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I am a violist and the things that attract me visually about a viola are: Short corners, I don’t like the drawn-out, droopy Cremonese corners, I like the stout, no-nonsense type seen in some Brescian instruments. I like a varnish anywhere from fairly golden to dark brown, but without much red or orange, no antiquing please, let nature take its course. I like ebony pegs usually, and a black tailpiece without the Hill-style line down the middle. I like a simple, rounded shape for all bouts; big round lower bouts give the instrument an Earth Mother shape I find appealing. The fewer sharp angles and dramatic tight curves the better. The instrument should look mellow and easy, the way a viola should sound. Fairly small flame (narrow stripes). I like both one- and two-piece backs. I wish makers would experiment more with scrolls. I would be interested to see one with fewer turns. F-holes that are not too vertical. The large simple f-holes on my teacher’s Helmut Keller viola are lovely and seem to reflect an aesthetic of antiquity.

I’ve been thinking about these things a lot in the last year, since I am having a viola built for me that should be finished in a few weeks. It is a slightly enlarged copy of the Kievman Gaspar da Salo viola c. 1580.

Brian

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How exciting Brian- who's your maker? My Michetschlager is cornerless, with wide lower bouts, and the scroll is cut out to make it significantly lighter. The color is a dark honey, very little red, and the f holes are graceful and widish.I dream about her all day long, and can't wait to get her out of the case when I get home.

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R. Montgomery,

By the end of the month or beginning of April I'll be finished with my latest violin. The back and sides are quilted black walnut. No stain will be applied to any part of it. It will stay 'au natural'. I've got the top plate hanging in the sun to darken it a bit (there's your tan top). It will have a satin finish.

How's that for service? (I guess this is my 1st advertisement).

My favorite violin has bloodwood back and sides and light top with ebony fittings - again no stain.

[This message has been edited by wolfnote (edited 03-19-2001).]

[This message has been edited by wolfnote (edited 03-19-2001).]

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Randy,

Don't know about walnut as a tone wood. I have read about experiments performed in 'tuning' both the top and bottom plates in an attempt to make them the same note. The result is that it's a bad thing to do. If the plates differ by a sconch (that's a technical term for tad) they produce beats, like a dual prop airplane whose engines aren't turning at exactly the same RPM.

If they do happen to be the same note the resultant tone is flat, without dimension. According to the pros, the plates should differ by a note. Of course, proper tuning of the soundboard is the top priority.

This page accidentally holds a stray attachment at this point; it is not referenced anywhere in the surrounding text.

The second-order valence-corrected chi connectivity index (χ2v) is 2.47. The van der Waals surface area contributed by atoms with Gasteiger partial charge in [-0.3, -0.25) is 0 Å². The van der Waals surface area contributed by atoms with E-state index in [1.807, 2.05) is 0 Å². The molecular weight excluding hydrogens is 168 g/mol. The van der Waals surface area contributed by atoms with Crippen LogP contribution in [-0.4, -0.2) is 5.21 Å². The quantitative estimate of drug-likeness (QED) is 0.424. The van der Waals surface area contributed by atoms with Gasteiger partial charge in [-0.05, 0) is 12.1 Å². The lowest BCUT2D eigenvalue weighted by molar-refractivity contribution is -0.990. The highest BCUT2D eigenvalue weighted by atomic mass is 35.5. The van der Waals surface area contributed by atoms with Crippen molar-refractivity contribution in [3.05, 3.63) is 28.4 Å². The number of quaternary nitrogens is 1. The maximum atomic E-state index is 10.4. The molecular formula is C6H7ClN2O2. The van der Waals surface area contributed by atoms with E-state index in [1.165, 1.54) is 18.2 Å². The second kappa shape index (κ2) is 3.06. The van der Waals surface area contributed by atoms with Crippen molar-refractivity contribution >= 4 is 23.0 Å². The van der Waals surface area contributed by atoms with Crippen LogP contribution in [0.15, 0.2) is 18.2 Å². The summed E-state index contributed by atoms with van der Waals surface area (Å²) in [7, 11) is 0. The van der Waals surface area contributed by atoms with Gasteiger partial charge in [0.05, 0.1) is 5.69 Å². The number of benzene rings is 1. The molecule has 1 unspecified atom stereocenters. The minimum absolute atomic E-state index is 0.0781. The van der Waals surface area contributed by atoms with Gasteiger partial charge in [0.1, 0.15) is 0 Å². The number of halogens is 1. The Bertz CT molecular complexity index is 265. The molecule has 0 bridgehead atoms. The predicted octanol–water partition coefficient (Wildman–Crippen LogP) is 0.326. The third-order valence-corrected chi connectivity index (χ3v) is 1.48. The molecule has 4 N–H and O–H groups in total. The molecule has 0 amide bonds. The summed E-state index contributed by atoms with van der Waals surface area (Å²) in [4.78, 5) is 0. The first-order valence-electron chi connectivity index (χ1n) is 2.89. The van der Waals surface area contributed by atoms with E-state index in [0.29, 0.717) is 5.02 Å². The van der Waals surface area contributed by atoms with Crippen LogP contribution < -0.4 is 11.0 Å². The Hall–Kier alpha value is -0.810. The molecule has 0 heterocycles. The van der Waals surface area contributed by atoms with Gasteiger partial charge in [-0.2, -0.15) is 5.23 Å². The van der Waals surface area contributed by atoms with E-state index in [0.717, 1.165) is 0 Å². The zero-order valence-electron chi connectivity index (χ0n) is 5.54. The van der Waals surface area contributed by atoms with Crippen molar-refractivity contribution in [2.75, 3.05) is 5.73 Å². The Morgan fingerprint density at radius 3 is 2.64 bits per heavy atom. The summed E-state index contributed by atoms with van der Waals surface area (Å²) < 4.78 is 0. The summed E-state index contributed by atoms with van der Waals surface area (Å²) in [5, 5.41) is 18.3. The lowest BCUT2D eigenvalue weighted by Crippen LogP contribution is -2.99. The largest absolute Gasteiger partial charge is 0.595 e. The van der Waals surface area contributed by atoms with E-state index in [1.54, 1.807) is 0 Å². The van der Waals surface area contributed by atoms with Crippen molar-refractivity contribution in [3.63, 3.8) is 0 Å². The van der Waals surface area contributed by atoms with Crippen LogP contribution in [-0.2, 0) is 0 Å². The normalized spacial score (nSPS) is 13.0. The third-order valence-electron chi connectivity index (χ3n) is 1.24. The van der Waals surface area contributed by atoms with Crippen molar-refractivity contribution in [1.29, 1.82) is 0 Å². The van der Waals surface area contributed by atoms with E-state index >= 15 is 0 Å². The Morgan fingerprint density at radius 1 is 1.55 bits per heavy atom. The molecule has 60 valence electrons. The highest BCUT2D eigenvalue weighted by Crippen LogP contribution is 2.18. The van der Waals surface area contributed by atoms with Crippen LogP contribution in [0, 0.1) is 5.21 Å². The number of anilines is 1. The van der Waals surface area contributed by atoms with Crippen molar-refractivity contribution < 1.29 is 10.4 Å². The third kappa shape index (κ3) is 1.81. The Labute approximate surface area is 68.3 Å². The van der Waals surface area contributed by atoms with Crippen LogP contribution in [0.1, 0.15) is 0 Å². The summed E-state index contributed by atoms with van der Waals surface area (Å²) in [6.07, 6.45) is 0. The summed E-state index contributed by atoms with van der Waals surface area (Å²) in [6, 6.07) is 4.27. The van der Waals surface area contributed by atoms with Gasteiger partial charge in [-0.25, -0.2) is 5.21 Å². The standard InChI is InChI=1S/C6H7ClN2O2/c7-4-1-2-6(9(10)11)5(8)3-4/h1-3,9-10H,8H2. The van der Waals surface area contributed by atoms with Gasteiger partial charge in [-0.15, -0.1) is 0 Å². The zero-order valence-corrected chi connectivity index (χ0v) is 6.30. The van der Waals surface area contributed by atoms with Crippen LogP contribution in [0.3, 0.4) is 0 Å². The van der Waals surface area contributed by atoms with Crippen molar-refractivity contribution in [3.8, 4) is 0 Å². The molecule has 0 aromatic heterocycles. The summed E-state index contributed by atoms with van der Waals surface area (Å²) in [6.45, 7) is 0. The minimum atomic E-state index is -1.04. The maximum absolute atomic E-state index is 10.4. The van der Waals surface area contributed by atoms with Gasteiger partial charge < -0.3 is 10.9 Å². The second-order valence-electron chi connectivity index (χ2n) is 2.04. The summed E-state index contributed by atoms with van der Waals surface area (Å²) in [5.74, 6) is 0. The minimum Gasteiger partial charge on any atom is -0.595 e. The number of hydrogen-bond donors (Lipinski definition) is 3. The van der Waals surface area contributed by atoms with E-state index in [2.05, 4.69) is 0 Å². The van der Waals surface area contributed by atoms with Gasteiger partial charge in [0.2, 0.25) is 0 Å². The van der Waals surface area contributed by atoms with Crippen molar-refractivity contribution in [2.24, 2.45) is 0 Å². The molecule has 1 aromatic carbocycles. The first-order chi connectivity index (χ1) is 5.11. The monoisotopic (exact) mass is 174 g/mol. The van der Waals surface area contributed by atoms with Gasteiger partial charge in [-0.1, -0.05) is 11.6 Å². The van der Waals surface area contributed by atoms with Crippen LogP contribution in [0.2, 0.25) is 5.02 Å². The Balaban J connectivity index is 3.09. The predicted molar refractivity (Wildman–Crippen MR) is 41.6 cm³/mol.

The interesting fact I learned about spruce/deal is that its rigidity parallel to the grain and flexibility normal to the grain is what makes it ideal for the major generator of the sound produced.

I've also tried straight grained white pine with favorable results.

Okay, I'll shut up now.

Pete

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I am absolutely bonkers over birdseye maple...particularly if the varnish is a golden yellow....I don't have one of these, as yet....I like a golden yellow spruce top with back and sies in the birdseye.

I have bid on several on ebay...but didn't have the wherewithal to decisively win.

I also like the so called "red violins"

due to captured imagination...but I really

like a "graceful looking" instrument...hard for me to describe since I am not familiar with the subtle differences in describing

a guarneri style vs a strat style, amati styel...etc...I also like unusual scrolls...but none of Donuel's "devil violins" for me...where does he keep finding these things?

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I've been translating/reading Olga Adelmann's "The Alemannic School," and I have to say that a lot of the design of those instruments speaks to me somehow. Those long, straight f-holes, the stiff C-bouts, and purfled scrolls with a spiral that moves towards the eyes by equal steps with each turn just seem right. I don't, though, particularly enjoy the ornamentation on the bellies and backs.

Altgeige.

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A nice deep mahogany red-brown (is mahogany a tonewood? laugh.gif ) But, I do like other browns as well, except for really dark or really light. Lots of flame and grain. I did see some new violins once that were a dark brown shading to an almost yellow around the edges. Yuck.

Antiquing? Well, mine's antiqued and looks nice. I don't really care one way or the other; however I like a non-shiny varnish.

Laurel